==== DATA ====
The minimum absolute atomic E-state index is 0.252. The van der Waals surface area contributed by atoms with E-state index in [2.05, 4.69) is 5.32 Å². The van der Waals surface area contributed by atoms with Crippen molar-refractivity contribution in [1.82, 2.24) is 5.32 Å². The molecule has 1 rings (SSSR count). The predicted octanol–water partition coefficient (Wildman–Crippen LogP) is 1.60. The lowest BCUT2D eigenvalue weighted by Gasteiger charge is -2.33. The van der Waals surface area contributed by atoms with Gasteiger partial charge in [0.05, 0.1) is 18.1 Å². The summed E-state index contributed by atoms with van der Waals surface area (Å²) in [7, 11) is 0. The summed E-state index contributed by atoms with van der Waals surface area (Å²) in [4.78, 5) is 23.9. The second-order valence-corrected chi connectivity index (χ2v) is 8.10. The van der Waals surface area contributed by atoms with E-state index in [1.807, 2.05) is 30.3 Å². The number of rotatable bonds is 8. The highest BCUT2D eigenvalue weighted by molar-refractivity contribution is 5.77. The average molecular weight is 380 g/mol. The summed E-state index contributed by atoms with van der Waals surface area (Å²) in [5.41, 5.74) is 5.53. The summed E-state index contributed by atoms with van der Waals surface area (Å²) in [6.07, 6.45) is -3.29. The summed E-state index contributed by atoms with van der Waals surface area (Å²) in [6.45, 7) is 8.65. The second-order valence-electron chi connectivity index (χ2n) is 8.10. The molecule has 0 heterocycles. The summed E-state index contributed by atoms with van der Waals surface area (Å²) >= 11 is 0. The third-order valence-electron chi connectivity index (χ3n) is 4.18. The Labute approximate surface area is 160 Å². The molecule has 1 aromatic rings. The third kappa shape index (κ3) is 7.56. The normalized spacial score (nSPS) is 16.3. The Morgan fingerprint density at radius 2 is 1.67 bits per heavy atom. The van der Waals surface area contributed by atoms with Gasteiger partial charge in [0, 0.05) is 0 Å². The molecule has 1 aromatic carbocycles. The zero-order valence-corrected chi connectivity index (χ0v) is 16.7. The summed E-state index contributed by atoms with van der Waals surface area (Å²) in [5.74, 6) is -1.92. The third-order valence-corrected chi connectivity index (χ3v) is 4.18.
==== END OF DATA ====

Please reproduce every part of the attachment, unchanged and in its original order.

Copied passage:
The minimum absolute atomic E-state index is 0.252. The van der Waals surface area contributed by atoms with E-state index in [2.05, 4.69) is 5.32 Å². The van der Waals surface area contributed by atoms with Crippen molar-refractivity contribution in [1.82, 2.24) is 5.32 Å². The molecule has 1 rings (SSSR count). The predicted octanol–water partition coefficient (Wildman–Crippen LogP) is 1.60. The lowest BCUT2D eigenvalue weighted by Gasteiger charge is -2.33. The van der Waals surface area contributed by atoms with Gasteiger partial charge in [0.05, 0.1) is 18.1 Å². The summed E-state index contributed by atoms with van der Waals surface area (Å²) in [7, 11) is 0. The summed E-state index contributed by atoms with van der Waals surface area (Å²) in [4.78, 5) is 23.9. The second-order valence-corrected chi connectivity index (χ2v) is 8.10. The van der Waals surface area contributed by atoms with E-state index in [1.807, 2.05) is 30.3 Å². The number of rotatable bonds is 8. The highest BCUT2D eigenvalue weighted by molar-refractivity contribution is 5.77. The average molecular weight is 380 g/mol. The summed E-state index contributed by atoms with van der Waals surface area (Å²) in [5.41, 5.74) is 5.53. The summed E-state index contributed by atoms with van der Waals surface area (Å²) in [6.07, 6.45) is -3.29. The summed E-state index contributed by atoms with van der Waals surface area (Å²) in [6.45, 7) is 8.65. The second-order valence-electron chi connectivity index (χ2n) is 8.10. The molecule has 0 heterocycles. The summed E-state index contributed by atoms with van der Waals surface area (Å²) >= 11 is 0. The third-order valence-electron chi connectivity index (χ3n) is 4.18. The Labute approximate surface area is 160 Å². The molecule has 1 aromatic rings. The third kappa shape index (κ3) is 7.56. The normalized spacial score (nSPS) is 16.3. The Morgan fingerprint density at radius 2 is 1.67 bits per heavy atom. The van der Waals surface area contributed by atoms with Gasteiger partial charge in [0, 0.05) is 0 Å². The molecule has 1 aromatic carbocycles. The zero-order valence-corrected chi connectivity index (χ0v) is 16.7. The summed E-state index contributed by atoms with van der Waals surface area (Å²) in [5.74, 6) is -1.92. The third-order valence-corrected chi connectivity index (χ3v) is 4.18.